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For whom the lane tolls

Posted: April 28, 2014 2:00 a.m.
Updated: April 28, 2014 2:00 a.m.

I just got back from a series of business trips in the east. I was able to visit the garden spots of Pittsburgh, Topeka, Kansas City, and Philadelphia. I was never so glad to get back home.

Not that those places are bad. I really liked getting snow in Pittsburgh. In April.

Having that cold wind cut through me like a hot knife through butter. Not seeing the sun. Not getting any decent Mexican food.

And I just love paying tolls on roads and interstate highways. Back east, one comes to expect seeing the toll booth rising up on the road ahead and dropping in a couple of quarters. It’s now part of the landscape.

In Chicago, they built most of the freeways out of the city by charging tolls to the users. They told the citizens that the tolls would end when the highways were paid for.

Odd, but this bill never seems to get paid.

Twenty to 30 years later, Chicagoans are still throwing their change in the basket to support what is nowa massive bureaucracy that has nothing to do with the original construction of the road.

However, we do not expect to see massive toll road systems here. Until now.

The San Gabriel Valley Tribune reported last Wednesday that the Los Angeles County Metropolitan Transit Authority is now making permanent a pay lane system on the 110 and 10 freeways.

You now have the option of paying between 25 cents and $1.40 per mile based on traffic congestion.

You go to Costco, buy a transponder that goes on your dashboard, place a deposit in your account, and they begin deducting each time you drive in the Express Lanes.

Of course, car pools are free. For now. You must have at least two people in your car on the 110 and three folks on the 10.

News flash: Metro board members are apoplectic with glee (or greed?). Board member John Fasna was quoted as saying, “Overall, (the program) is positive. It merits continuation.”

Yeah, Johnny. It has netted Metro $34 million in revenues over the first year trial period.

Something important is being missed here. Toll roads are typically implemented to build something and have the users pay for it.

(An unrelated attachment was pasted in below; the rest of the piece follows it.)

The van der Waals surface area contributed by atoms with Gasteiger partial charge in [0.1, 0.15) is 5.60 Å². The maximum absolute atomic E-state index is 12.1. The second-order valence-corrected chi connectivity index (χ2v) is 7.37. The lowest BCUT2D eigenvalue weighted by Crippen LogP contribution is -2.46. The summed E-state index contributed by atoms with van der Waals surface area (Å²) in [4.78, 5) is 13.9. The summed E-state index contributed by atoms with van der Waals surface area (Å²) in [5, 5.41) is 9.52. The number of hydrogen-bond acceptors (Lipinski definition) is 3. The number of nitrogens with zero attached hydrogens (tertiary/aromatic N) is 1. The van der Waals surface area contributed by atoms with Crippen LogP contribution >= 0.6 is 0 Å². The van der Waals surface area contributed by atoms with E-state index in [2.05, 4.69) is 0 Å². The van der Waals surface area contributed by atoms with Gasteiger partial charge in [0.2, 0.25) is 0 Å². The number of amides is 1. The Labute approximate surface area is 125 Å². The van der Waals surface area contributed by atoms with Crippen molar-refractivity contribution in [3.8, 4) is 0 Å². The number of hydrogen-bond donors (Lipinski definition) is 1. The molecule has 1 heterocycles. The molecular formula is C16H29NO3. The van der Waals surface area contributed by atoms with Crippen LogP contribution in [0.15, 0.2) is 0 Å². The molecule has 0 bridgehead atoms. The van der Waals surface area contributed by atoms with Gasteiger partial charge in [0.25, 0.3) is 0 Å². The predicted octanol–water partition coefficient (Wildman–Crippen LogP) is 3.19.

For example, the 73 down in Orange County is a toll road built and financed by tolls. The Chicago freeways were built on the same model.

The 110 and 10 freeways were built with public funds. They are the property of the state of California and, by inference, the people of California.

The tolls being charged on these public roads are not being used to build or improve them. They are simply a new tax imposed by local agencies as a revenue device.

This is not acceptable. In effect, we are being charged a use tax to enjoy a piece of property that we have already paid for.

And don’t think you car-poolers are safe. Those diamond lanes were just a first step to prepare us for the eventual taxation of all users of our public highways. You will pay too. It’s just a matter of time.

What is truly ironic is that diamond lanes were sold to Californians as a way to be more green and ecologically friendly. Ride with a buddy and slow down global warming. We now see that this was never the intent.

True, arguments are being made that this initiative forces drivers to car pool and relieve pressure from our roads.

The problem is, we made a conscious decision years ago to build super-freeways as our principle mode of transportation.

Eastern cities such as Pittsburgh and Philadelphia have public transportation systems that allow people to avoid driving.

All last week, I rode Pittsburgh’s “T” system every day to work. In fact, it is completely free in the downtown area.
Los Angeles — and most of California, for that matter — have no comparable system.

Converting freeways (emphasis on “free”) to toll roads is simply wrong. It is not a matter of friendly ecology as much as a way for governmental agencies to create new revenue streams. It must stop.

Our local supervisor, Mike Antonovich, has reservations.

Please email or call his office and tell him that the misappropriation of our traffic system by greedy politicians does not serve the public interest.

I think I’ll go back to Topeka.

Steve Lunetta is a resident of Santa Clarita and is going to start charging Metro for not using its toll lanes. That will fix ‘em. He can be reached at


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